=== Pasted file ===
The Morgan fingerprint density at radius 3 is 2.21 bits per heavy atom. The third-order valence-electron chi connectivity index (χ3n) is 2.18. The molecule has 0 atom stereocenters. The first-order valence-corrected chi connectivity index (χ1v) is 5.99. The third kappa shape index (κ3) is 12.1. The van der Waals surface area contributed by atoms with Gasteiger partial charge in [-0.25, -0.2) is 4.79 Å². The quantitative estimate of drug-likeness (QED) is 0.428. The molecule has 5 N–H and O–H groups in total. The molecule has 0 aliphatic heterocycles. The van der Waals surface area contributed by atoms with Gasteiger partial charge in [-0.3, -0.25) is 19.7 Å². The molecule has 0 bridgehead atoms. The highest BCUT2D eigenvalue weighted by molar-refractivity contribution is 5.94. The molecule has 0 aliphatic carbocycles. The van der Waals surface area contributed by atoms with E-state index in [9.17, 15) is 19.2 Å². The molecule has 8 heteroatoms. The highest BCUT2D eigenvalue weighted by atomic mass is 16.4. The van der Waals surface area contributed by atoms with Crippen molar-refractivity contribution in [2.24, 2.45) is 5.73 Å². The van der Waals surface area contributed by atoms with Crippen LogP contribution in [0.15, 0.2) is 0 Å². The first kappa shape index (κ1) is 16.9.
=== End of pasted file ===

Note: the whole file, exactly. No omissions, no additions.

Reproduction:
The Morgan fingerprint density at radius 3 is 2.21 bits per heavy atom. The third-order valence-electron chi connectivity index (χ3n) is 2.18. The molecule has 0 atom stereocenters. The first-order valence-corrected chi connectivity index (χ1v) is 5.99. The third kappa shape index (κ3) is 12.1. The van der Waals surface area contributed by atoms with Gasteiger partial charge in [-0.25, -0.2) is 4.79 Å². The quantitative estimate of drug-likeness (QED) is 0.428. The molecule has 5 N–H and O–H groups in total. The molecule has 0 aliphatic heterocycles. The van der Waals surface area contributed by atoms with Gasteiger partial charge in [-0.3, -0.25) is 19.7 Å². The molecule has 0 bridgehead atoms. The highest BCUT2D eigenvalue weighted by molar-refractivity contribution is 5.94. The molecule has 0 aliphatic carbocycles. The van der Waals surface area contributed by atoms with E-state index in [9.17, 15) is 19.2 Å². The molecule has 8 heteroatoms. The highest BCUT2D eigenvalue weighted by atomic mass is 16.4. The van der Waals surface area contributed by atoms with Crippen molar-refractivity contribution in [2.24, 2.45) is 5.73 Å². The van der Waals surface area contributed by atoms with Crippen LogP contribution in [0.15, 0.2) is 0 Å². The first kappa shape index (κ1) is 16.9.